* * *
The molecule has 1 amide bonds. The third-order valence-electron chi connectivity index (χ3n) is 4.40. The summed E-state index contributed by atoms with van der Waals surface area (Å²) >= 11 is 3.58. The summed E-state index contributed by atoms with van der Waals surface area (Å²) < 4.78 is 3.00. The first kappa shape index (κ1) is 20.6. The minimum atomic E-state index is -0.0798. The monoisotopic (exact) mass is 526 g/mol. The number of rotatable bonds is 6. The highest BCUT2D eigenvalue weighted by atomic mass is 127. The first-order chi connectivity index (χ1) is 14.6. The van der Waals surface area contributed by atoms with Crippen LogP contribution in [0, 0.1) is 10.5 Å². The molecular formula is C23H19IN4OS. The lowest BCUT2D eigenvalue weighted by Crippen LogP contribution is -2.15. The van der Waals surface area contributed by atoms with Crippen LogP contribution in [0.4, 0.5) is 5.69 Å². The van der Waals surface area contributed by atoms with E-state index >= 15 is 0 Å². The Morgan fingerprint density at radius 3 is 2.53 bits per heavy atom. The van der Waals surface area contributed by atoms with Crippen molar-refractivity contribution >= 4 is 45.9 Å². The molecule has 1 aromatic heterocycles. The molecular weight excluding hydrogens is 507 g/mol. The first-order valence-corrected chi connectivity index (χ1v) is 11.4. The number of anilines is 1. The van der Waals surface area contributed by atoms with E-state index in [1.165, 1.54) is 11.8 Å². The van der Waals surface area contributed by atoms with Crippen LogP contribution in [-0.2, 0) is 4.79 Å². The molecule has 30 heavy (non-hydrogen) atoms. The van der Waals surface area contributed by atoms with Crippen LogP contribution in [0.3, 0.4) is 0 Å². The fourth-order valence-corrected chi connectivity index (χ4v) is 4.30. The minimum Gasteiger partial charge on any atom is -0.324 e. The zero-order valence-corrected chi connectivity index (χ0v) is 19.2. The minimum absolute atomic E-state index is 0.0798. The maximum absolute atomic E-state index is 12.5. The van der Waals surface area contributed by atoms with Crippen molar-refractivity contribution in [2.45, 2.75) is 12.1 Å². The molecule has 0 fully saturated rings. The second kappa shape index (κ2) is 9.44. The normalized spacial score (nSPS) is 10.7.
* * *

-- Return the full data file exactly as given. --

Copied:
The molecule has 1 amide bonds. The third-order valence-electron chi connectivity index (χ3n) is 4.40. The summed E-state index contributed by atoms with van der Waals surface area (Å²) >= 11 is 3.58. The summed E-state index contributed by atoms with van der Waals surface area (Å²) < 4.78 is 3.00. The first kappa shape index (κ1) is 20.6. The minimum atomic E-state index is -0.0798. The monoisotopic (exact) mass is 526 g/mol. The number of rotatable bonds is 6. The highest BCUT2D eigenvalue weighted by atomic mass is 127. The first-order chi connectivity index (χ1) is 14.6. The van der Waals surface area contributed by atoms with Crippen LogP contribution in [0, 0.1) is 10.5 Å². The molecular formula is C23H19IN4OS. The lowest BCUT2D eigenvalue weighted by Crippen LogP contribution is -2.15. The van der Waals surface area contributed by atoms with Crippen LogP contribution in [0.4, 0.5) is 5.69 Å². The van der Waals surface area contributed by atoms with E-state index >= 15 is 0 Å². The Morgan fingerprint density at radius 3 is 2.53 bits per heavy atom. The van der Waals surface area contributed by atoms with Crippen molar-refractivity contribution >= 4 is 45.9 Å². The molecule has 1 aromatic heterocycles. The molecular weight excluding hydrogens is 507 g/mol. The first-order valence-corrected chi connectivity index (χ1v) is 11.4. The number of anilines is 1. The van der Waals surface area contributed by atoms with E-state index in [1.165, 1.54) is 11.8 Å². The van der Waals surface area contributed by atoms with Crippen LogP contribution in [-0.2, 0) is 4.79 Å². The molecule has 30 heavy (non-hydrogen) atoms. The van der Waals surface area contributed by atoms with Crippen LogP contribution in [0.3, 0.4) is 0 Å². The fourth-order valence-corrected chi connectivity index (χ4v) is 4.30. The minimum Gasteiger partial charge on any atom is -0.324 e. The zero-order valence-corrected chi connectivity index (χ0v) is 19.2. The minimum absolute atomic E-state index is 0.0798. The maximum absolute atomic E-state index is 12.5. The van der Waals surface area contributed by atoms with Crippen molar-refractivity contribution in [2.45, 2.75) is 12.1 Å². The molecule has 0 fully saturated rings. The second kappa shape index (κ2) is 9.44. The normalized spacial score (nSPS) is 10.7.